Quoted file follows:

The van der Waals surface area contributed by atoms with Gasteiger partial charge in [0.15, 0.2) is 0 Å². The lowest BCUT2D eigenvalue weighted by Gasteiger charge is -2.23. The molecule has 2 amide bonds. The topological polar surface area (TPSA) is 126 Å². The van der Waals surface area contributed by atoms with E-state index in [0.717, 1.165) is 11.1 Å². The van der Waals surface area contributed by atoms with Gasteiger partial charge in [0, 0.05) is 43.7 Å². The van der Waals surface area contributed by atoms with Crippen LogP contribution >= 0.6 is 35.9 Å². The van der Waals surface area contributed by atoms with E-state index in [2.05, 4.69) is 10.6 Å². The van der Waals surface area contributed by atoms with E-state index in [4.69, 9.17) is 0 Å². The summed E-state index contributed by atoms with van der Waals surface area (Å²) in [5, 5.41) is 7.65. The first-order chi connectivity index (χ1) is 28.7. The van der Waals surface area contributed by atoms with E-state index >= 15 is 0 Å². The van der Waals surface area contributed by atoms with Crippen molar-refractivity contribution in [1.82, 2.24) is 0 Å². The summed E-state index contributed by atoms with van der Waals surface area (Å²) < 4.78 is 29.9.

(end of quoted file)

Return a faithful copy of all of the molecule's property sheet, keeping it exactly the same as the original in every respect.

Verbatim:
The van der Waals surface area contributed by atoms with Gasteiger partial charge in [0.15, 0.2) is 0 Å². The lowest BCUT2D eigenvalue weighted by Gasteiger charge is -2.23. The molecule has 2 amide bonds. The topological polar surface area (TPSA) is 126 Å². The van der Waals surface area contributed by atoms with E-state index in [0.717, 1.165) is 11.1 Å². The van der Waals surface area contributed by atoms with Gasteiger partial charge in [0, 0.05) is 43.7 Å². The van der Waals surface area contributed by atoms with Crippen LogP contribution >= 0.6 is 35.9 Å². The van der Waals surface area contributed by atoms with E-state index in [2.05, 4.69) is 10.6 Å². The van der Waals surface area contributed by atoms with E-state index in [4.69, 9.17) is 0 Å². The summed E-state index contributed by atoms with van der Waals surface area (Å²) in [5, 5.41) is 7.65. The first-order chi connectivity index (χ1) is 28.7. The van der Waals surface area contributed by atoms with E-state index >= 15 is 0 Å². The van der Waals surface area contributed by atoms with Crippen molar-refractivity contribution in [1.82, 2.24) is 0 Å². The summed E-state index contributed by atoms with van der Waals surface area (Å²) < 4.78 is 29.9.